So many retailers have benefited in recent years by religiously growing their private-label programs that it would seem like heresy to suggest that store operators are in danger of becoming too entrenched in this activity.
But that's more or less what financial analyst Meredith Adler of Lehman Brothers said earlier this month in a speech at the Private Label Manufacturers Association's Store Brand Mania trade show in Rosemont, Ill. (See SN Nov. 19, Page 27)
"The investment community does not want retailers to become brand managers," she said. "It doesn't want them to take those risks and, frankly, they don't have the cost structure to allow them to do that."
Adler contended that while some private label is justified, retailers can't afford to assume all the research and marketing activities of consumer packaged goods companies. She said retailer private-label stockkeeping units will probably be narrowed through processes such as category management.
It may be true that retailers aren't equipped to manage brands in the way that CPGs do. But the fact is, they don't have to. Retailers have unique structures that give them some advantages that national brands don't have.
One industry observer put it this way: "Retailers can achieve a certain proficiency in product and brand development without the same level of spending as CPGs. That's because the retailer is closer to the consumer than brand manufacturers."
That closeness means retailers don't have to spend as much to research consumer behavior. They can retrieve valuable information through consumer sales and loyalty data, all of which they already own. They can turn this knowledge into private-label products that meet consumer needs. Let's also keep in mind that even manufacturers are pulling back somewhat in expenditures for research and marketing at this time of downsizing and streamlining.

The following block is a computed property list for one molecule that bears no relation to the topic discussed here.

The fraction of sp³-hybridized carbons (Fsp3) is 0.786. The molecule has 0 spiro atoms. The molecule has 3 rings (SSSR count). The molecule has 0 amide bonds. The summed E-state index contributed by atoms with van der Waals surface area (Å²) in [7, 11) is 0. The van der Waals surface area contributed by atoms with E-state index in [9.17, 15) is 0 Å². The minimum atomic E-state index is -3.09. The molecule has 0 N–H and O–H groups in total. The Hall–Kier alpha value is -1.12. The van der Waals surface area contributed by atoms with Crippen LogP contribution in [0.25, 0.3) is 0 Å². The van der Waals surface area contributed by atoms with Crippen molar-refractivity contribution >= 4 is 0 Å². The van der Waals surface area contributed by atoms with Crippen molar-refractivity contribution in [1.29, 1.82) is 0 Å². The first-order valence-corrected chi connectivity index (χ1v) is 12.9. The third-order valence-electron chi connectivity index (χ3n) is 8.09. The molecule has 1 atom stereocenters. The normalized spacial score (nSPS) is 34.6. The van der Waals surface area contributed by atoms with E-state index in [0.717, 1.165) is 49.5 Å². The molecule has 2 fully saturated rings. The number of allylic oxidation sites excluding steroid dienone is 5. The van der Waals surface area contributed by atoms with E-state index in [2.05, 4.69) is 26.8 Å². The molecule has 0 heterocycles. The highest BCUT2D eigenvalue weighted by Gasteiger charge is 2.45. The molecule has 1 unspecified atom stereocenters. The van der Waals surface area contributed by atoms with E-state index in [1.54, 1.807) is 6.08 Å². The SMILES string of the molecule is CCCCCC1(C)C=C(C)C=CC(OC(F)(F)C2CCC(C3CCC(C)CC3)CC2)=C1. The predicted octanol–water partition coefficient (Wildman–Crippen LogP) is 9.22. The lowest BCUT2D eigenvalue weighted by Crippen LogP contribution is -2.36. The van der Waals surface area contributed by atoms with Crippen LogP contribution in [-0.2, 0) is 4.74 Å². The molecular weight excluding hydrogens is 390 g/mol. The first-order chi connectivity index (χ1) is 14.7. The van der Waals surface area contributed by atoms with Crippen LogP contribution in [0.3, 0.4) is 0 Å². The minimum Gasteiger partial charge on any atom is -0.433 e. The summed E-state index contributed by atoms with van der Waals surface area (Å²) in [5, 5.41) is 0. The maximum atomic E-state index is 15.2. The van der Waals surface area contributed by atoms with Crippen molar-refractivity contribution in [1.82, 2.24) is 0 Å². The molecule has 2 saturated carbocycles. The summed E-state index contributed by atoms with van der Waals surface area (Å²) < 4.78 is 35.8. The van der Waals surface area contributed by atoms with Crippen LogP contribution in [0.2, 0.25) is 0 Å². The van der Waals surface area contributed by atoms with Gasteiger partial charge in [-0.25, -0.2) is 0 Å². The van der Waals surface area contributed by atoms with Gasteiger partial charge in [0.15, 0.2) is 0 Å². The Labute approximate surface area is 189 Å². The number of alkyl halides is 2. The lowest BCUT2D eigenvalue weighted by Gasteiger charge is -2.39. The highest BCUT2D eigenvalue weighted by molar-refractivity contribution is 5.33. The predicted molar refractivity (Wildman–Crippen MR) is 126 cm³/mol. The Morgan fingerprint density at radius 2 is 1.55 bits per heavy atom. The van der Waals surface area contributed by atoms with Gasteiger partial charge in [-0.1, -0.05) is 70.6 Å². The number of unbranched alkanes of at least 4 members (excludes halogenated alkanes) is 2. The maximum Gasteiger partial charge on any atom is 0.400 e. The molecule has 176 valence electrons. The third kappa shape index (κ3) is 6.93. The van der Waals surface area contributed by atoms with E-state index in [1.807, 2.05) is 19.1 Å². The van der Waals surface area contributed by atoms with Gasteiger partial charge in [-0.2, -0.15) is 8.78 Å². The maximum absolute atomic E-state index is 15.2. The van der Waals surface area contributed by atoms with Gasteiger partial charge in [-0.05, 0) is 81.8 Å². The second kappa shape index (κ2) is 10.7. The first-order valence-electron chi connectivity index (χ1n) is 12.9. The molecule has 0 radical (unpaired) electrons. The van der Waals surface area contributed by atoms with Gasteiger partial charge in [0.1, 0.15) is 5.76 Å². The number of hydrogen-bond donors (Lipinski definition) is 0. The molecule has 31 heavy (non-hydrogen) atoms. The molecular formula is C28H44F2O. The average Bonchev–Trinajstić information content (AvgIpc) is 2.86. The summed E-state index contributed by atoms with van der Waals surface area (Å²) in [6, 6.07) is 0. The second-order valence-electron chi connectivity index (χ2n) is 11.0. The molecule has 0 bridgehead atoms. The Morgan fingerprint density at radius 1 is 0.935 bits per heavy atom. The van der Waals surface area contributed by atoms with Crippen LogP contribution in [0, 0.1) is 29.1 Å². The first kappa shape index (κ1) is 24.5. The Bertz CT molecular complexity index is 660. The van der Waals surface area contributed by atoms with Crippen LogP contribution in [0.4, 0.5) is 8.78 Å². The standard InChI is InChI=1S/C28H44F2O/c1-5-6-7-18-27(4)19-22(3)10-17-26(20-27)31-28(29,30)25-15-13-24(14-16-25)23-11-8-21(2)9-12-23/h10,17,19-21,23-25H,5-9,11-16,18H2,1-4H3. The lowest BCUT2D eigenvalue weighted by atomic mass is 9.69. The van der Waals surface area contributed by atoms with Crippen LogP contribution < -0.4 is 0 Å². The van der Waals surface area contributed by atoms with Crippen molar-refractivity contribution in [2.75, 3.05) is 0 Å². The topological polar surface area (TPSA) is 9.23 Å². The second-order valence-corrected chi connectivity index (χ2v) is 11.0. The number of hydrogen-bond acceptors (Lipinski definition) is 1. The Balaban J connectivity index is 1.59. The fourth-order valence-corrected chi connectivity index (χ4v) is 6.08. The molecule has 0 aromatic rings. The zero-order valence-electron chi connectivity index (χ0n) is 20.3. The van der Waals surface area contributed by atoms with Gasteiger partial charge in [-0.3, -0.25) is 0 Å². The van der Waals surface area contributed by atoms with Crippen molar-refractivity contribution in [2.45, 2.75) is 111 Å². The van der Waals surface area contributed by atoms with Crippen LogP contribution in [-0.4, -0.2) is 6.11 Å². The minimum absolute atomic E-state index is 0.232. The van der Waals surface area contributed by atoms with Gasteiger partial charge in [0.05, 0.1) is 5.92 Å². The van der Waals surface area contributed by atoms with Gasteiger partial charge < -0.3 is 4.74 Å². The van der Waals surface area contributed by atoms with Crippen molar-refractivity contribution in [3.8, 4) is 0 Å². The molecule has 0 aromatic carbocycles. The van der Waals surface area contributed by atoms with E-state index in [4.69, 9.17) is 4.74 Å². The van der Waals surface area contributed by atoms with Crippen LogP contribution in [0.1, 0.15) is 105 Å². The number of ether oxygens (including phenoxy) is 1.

Two companies that won private-label awards at the PLMA event have shown they understand what it takes to successfully manage store brands. John Paul, director of store brands for Nash Finch, which both owns stores and supplies products to retail customers, stressed that successful private-label programs put marketing and promotional support behind store brand management. Nash Finch's support includes advertising, displays, contests, giveaways, sampling and coupon books.
Rich Ryan, director of corporate brands for Stop & Shop Supermarkets, said his company can take advantage of the size of its parent firm Ahold USA, which has created a dedicated central department for the private brands of its retail units.
So food retailers will and should continue to build their store-label programs, to the extent this makes sense. We shouldn't forget why retailers have pursued these so vigorously in the first place. It's not just a profit goal, although that's extremely important. Private label has provided a level of product exclusivity that retailers didn't have before. It hasn't and won't replace national brands, which are category anchors and major drivers of traffic and excitement. But we've seen that store and national brands can work together to find their proper balance. The job of the retailer is to determine that balance.